This small park on the corners of Via Massimo D'Azeglio and Via Goffredo Mamelli was recently cleaned up and provided with new lawns, benches and play equipment. That's nice because there aren't a lot of places where children can play safely around town.
April 25th is the Day of Liberation which celebrates Italy's freedom from Mussolini's dictatorship. It's a national holiday, which is celebrated in a variety of different events around the country. This year we participated in an event called the 4th National Farm Guesthouse Day by visiting an "agriturismo" called Masseria Abbondanza, located near the town of Noci. Demonstrations of how to make focaccia and mozzarella were held, with taste-testing of the final product, of course! Rides were available in several different kinds of horse-drawn carts and there was a guided tour through the brush of the Murgia, the area of high flatland were this farm is located.
Don't let this sunny image fool you, it's raining here again. But I've had enough gray for one year, so no more photos of the wet stuff. I don't know what kind of insect this is exactly, but the flowers are full of them these days!
There's no connection between this photo and Jimmy Buffet's famous song Margaritaville, except that "margherita" means "daisy" in Italian. And I guess I could use a dose of sun, spongecake and margaritas right about now!
It is difficult to get a good shot of buildings in the old town because the streets are so narrow that you can't get far enough away to get the whole structure in the frame. This is part of the Church of Saint Peter, built in 1174 and rennovated once in 1660 and again between 1750-56, when it was given its Baroque facade. It is home to an order of cloistered nuns.
This second shot gives you a good idea of some of the things blocking a straight view to the church!
That spot may have seemed like a good idea when you dragged yourself home in who knows what shape in the middle of the night, but come morning things look a little different. What if, by chance, someone actually wants to get in or out of that doctor's office (left) or apartment building (on the right)?
The streets in the older sections of town are paved with "chianche" or large rectangular stones. The stones are chipped on the top surface to provide more grip for cars and pedestrians, but when it's been raining (like this morning) I can assure you from personal experience that they are quite treacherous. I have taken a dive several times. Luckily I have never caused myself serious bodily harm, just massive levels of embarrassment!
This is the view from our first-floor porch. That little square structure built on what looks like a finger of land sticking out into the sea in the bottom right-hand corner of the photo is the Torre Gavetone, which I have shown you before here.
This is the tallest building in Molfetta's center...10 whole stories! Other buildings as tall or taller have been built on the outskirts of town, but for many years this was Molfetta's only "skyscraper."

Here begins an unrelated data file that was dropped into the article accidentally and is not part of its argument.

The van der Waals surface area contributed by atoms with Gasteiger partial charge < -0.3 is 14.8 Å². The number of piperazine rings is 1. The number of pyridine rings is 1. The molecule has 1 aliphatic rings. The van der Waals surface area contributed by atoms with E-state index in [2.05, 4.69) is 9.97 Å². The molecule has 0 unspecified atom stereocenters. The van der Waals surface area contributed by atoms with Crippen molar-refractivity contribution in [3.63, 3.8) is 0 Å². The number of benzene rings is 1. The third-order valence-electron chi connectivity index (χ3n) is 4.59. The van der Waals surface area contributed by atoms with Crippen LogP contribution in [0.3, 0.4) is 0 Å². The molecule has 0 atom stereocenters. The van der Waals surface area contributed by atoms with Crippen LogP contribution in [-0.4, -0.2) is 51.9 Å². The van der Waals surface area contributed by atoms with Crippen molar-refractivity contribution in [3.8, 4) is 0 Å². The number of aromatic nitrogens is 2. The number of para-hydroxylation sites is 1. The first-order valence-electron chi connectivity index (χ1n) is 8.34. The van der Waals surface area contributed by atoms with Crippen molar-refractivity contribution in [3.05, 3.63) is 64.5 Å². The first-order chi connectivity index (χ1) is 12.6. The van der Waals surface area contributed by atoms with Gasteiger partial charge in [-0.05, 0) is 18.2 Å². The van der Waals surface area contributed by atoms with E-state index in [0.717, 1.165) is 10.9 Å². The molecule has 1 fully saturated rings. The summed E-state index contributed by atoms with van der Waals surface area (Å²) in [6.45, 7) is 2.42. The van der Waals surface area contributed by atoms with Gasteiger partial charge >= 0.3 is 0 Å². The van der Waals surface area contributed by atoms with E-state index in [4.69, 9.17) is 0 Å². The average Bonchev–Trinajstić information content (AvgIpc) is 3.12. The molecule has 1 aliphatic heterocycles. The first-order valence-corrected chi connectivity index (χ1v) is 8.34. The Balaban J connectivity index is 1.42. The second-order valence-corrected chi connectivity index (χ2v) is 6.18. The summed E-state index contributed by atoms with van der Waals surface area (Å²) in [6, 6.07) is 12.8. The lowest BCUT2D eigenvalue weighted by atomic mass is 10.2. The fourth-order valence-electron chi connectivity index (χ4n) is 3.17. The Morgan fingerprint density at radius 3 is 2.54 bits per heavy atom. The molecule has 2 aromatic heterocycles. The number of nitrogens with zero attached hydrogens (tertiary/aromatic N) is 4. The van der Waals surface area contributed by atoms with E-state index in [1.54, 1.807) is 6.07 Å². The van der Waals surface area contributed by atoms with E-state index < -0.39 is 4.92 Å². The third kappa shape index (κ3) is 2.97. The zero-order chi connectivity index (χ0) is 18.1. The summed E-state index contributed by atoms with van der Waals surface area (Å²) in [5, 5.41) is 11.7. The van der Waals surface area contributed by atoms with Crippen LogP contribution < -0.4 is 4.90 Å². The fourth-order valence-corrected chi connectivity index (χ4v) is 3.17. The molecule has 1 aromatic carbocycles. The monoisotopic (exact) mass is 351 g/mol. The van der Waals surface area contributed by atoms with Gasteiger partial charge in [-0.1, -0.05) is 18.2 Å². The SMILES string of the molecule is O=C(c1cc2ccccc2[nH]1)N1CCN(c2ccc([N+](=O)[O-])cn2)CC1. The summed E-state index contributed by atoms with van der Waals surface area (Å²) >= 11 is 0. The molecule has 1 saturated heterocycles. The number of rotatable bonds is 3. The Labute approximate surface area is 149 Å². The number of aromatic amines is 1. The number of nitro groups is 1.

Nice doggie! Please don't shake off that water right here next to me! I know you are having a great time diving into the sea to retrieve sticks. What could be more fun? But, please don't shake right here...oops! Too late...
Rather than having a traditional Easter lunch at home, we decided to drive down to Savelletri and dine at an open-air eatery on the sea. At Savelletri the coast is dotted with these places which serve a variety of seafood, but specialise in raw hedgehog sea urchins. These are served cut open and you can either scoop out the edible part with a piece of bread or just lick it with your tongue.
Personally, I don't care for raw seafood, but I did not go hungry. My lunch started with an octopus salad.
And continued with a grilled swordfish steak.
My husband and son had spaghetti with seafood after their sea urchins.
Each year my sons and I buy a "case" of eggs to decorate for Easter. There are two chicken farms that sell fresh eggs daily. Both are located just outside of town and are, actually, situated right next to each other.
The photo above shows the farm run by two rather unfriendly fellows who seem to just want you to buy your eggs and get out of their way as fast as possible. They have the same sort of no-nonsense approach in the way they keep their hens, which are locked up in individual cages allowing them only enough space to move their heads.
The farm next door is run by a much friendlier vegetarian, who keeps her 2000 chickens in a large communal space. It's not quite free-range, but at least they can move around a bit.
I know where I'd rather come to roost if I were a chicken!
One of the most treasured traditions of Holy Week in Molfetta is visiting the "sepulchres" on the evening of Holy Thursday. Every church in town creates its own interpretation of Christ's tomb and the streets are filled with Molfettans who walk from church to church to see them and say a prayer.
Two things are important when "doing the sepulchres." The first is that you must visit an odd number of churches: 1, 3, 5, 7, etc. The second important aspect element of the evening is to eat a "pizzaridd," which is a tuna sandwich.
I forgot my memory stick at home (how could I?!) so my husband used his cellphone to take this photo of the sepulchre at the Church of Saint Anthony in the historical center. If you look carefully, you can see a statue of Jesus on the cross inside the entryway.